Center for American Progress

Funding for Federal Student Aid: A Defining Moment for Higher Education Programs
Testimony

Funding for Federal Student Aid: A Defining Moment for Higher Education Programs

Fiscal Year 2024 Public Witness Hearing Testimony Before the House Appropriations Labor, Health and Human Services, Education, and Related Agencies Subcommittee

Jared C. Bass, senior director for Higher Education at the Center for American Progress, testified before the House Appropriations Subcommittee on Labor, Health and Human Services, and Education on the importance of funding for the Office of Federal Student Aid.

Mr. Chairman, Ranking Member DeLauro, and other members of the subcommittee, it is my pleasure to testify before you today about Student Aid Administration funding for the U.S. Department of Education.

Each year, the Department of Education processes millions of federal financial aid applications, providing families with access to billions in federal financial assistance. For fiscal year 2022, the department processed 17 million applications and provided approximately $111.6 billion in federal student aid.1 In addition, the department manages nearly $1.6 trillion in outstanding federal student loan debt for more than 43 million Americans.2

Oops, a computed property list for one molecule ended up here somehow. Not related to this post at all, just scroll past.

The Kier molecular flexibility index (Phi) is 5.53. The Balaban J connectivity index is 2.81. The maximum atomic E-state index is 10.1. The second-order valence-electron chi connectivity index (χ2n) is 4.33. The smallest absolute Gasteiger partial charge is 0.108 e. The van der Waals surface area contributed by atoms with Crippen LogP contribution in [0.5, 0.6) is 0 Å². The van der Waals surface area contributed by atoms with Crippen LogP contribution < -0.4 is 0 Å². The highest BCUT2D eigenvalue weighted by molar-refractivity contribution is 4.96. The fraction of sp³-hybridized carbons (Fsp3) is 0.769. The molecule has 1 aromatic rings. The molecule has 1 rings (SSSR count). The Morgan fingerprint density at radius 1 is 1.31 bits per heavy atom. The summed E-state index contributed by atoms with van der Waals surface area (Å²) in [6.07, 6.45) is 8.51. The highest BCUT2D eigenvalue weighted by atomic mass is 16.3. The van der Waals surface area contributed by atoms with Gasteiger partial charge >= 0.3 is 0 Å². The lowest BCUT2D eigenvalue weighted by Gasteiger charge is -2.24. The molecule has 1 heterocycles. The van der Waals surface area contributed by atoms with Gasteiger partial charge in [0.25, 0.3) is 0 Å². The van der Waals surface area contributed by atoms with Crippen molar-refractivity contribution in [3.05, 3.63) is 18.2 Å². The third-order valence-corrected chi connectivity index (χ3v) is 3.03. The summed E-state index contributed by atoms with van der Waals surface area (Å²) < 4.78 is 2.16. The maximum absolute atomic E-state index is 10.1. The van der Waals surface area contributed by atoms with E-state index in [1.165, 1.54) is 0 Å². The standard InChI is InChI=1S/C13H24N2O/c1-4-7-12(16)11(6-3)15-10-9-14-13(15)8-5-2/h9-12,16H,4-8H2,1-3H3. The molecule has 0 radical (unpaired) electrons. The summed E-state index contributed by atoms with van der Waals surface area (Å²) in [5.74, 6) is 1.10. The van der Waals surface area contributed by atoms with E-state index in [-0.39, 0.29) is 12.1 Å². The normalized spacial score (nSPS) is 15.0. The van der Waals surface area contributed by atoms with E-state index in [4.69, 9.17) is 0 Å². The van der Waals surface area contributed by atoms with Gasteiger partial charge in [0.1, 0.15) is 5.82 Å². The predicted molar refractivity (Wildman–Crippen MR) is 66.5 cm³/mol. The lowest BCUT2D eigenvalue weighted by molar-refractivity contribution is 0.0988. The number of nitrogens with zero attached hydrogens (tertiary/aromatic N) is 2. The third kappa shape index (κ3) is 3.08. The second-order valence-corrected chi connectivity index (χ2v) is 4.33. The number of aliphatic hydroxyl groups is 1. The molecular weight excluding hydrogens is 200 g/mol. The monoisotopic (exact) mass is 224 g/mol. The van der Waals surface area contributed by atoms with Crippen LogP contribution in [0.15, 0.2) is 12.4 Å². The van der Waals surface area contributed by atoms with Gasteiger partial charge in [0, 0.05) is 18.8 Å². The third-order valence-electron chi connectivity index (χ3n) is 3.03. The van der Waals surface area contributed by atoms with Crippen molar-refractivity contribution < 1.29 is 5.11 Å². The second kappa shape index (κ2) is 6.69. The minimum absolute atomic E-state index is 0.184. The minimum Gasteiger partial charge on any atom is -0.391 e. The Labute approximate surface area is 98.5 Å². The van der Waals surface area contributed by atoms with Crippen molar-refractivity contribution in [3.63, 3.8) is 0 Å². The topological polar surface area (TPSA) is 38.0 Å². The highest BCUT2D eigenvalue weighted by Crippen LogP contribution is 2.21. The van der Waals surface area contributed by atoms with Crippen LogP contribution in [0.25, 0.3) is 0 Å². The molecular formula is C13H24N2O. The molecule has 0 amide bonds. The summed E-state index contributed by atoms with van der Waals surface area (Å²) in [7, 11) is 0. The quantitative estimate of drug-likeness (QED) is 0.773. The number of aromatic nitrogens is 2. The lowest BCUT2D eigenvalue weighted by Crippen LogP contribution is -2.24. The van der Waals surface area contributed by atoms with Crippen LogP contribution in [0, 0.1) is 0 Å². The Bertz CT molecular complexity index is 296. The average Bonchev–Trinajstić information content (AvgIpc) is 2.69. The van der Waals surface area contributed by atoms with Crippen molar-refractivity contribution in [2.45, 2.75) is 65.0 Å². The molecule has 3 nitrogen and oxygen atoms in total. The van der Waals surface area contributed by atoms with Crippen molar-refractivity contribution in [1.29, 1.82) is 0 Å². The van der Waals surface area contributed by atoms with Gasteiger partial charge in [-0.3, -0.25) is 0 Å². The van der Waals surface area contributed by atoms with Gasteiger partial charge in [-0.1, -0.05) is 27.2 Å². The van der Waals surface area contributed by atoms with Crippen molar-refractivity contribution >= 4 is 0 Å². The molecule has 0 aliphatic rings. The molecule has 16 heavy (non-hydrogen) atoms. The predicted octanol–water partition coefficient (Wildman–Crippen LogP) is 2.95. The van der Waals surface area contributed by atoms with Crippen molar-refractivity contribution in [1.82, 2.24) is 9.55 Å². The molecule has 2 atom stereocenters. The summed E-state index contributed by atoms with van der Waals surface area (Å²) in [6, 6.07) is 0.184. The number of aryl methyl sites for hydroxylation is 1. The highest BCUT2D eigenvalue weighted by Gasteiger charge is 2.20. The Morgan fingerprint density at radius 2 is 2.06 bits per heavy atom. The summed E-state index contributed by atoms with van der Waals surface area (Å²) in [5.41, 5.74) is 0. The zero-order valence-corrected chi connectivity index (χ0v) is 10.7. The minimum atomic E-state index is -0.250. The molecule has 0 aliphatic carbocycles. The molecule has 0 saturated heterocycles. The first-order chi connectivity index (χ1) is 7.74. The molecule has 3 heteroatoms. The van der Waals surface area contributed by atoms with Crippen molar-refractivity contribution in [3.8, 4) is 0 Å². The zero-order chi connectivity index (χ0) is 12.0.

These crucial government services provide educational and economic opportunities for students throughout the United States—both Democrat and Republican alike. Through these programs, we train presidents and politicians, CEOs and small-business owners, scientists and engineers, schoolteachers, medical professionals, and much more. Many of us in this room would not be where we are today without these services—myself included.

The Student Aid Administration account is crucial to the operation of these services. And when funding for this account is limited, so too are the services and opportunities that depend on it. For this reason, I ask that the House Appropriations Labor, Health and Human Services, Education, and Related Agencies [Labor-H] Subcommittee consider the following:

  1. Provide additional resources to support the operation of the federal financial aid programs.
  2. Change how funding is appropriated for the account, including dedicated funding for program integrity activities.
  3. Consider using supplemental appropriations or continuing resolutions (CRs) anomalies for funding prior to the enactment of the fiscal year 2024 Labor-H bill.

1. Provide additional resources to support the operation of the federal financial aid

For fiscal year 2023, the Student Aid Administration received level funding. For fiscal year 2024, the Department of Education is requesting $2.65 billion, an increase of $620.1 million over last year. The department needs these additional resources to meet pressing demands.